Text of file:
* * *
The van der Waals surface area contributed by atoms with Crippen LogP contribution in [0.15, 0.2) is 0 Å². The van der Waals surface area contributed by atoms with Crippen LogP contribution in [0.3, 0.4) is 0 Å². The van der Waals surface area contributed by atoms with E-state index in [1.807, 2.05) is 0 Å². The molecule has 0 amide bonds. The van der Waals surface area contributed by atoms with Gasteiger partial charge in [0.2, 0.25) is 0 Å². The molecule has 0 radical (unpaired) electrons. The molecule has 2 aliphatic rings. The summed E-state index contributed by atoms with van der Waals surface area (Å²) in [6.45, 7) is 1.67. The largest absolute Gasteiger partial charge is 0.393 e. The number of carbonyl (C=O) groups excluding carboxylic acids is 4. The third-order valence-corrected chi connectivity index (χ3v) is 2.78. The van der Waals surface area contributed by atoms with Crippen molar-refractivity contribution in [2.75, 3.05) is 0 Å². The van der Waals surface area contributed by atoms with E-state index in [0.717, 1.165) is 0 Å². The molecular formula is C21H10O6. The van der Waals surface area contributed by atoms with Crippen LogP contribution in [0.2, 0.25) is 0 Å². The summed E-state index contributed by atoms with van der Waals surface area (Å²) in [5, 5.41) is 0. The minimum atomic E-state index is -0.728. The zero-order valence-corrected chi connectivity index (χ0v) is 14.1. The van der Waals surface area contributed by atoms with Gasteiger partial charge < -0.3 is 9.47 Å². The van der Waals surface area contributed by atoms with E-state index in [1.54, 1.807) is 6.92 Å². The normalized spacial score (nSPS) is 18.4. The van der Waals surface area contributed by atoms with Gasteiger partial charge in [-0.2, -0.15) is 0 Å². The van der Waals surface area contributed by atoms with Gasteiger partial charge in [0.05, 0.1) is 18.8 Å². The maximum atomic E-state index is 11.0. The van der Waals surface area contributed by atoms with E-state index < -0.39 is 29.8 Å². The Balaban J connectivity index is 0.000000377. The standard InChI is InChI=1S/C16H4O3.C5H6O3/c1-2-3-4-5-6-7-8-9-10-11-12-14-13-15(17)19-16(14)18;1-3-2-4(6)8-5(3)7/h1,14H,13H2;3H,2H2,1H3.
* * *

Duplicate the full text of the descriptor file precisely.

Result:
The van der Waals surface area contributed by atoms with Crippen LogP contribution in [0.15, 0.2) is 0 Å². The van der Waals surface area contributed by atoms with Crippen LogP contribution in [0.3, 0.4) is 0 Å². The van der Waals surface area contributed by atoms with E-state index in [1.807, 2.05) is 0 Å². The molecule has 0 amide bonds. The van der Waals surface area contributed by atoms with Gasteiger partial charge in [0.2, 0.25) is 0 Å². The molecule has 0 radical (unpaired) electrons. The molecule has 2 aliphatic rings. The summed E-state index contributed by atoms with van der Waals surface area (Å²) in [6.45, 7) is 1.67. The largest absolute Gasteiger partial charge is 0.393 e. The number of carbonyl (C=O) groups excluding carboxylic acids is 4. The third-order valence-corrected chi connectivity index (χ3v) is 2.78. The van der Waals surface area contributed by atoms with Crippen molar-refractivity contribution in [2.75, 3.05) is 0 Å². The van der Waals surface area contributed by atoms with E-state index in [0.717, 1.165) is 0 Å². The molecular formula is C21H10O6. The van der Waals surface area contributed by atoms with Crippen LogP contribution in [0.2, 0.25) is 0 Å². The summed E-state index contributed by atoms with van der Waals surface area (Å²) in [5, 5.41) is 0. The minimum atomic E-state index is -0.728. The zero-order valence-corrected chi connectivity index (χ0v) is 14.1. The van der Waals surface area contributed by atoms with Gasteiger partial charge < -0.3 is 9.47 Å². The van der Waals surface area contributed by atoms with E-state index in [1.54, 1.807) is 6.92 Å². The normalized spacial score (nSPS) is 18.4. The van der Waals surface area contributed by atoms with Gasteiger partial charge in [-0.2, -0.15) is 0 Å². The van der Waals surface area contributed by atoms with Gasteiger partial charge in [0.05, 0.1) is 18.8 Å². The maximum atomic E-state index is 11.0. The van der Waals surface area contributed by atoms with E-state index < -0.39 is 29.8 Å². The Balaban J connectivity index is 0.000000377. The standard InChI is InChI=1S/C16H4O3.C5H6O3/c1-2-3-4-5-6-7-8-9-10-11-12-14-13-15(17)19-16(14)18;1-3-2-4(6)8-5(3)7/h1,14H,13H2;3H,2H2,1H3.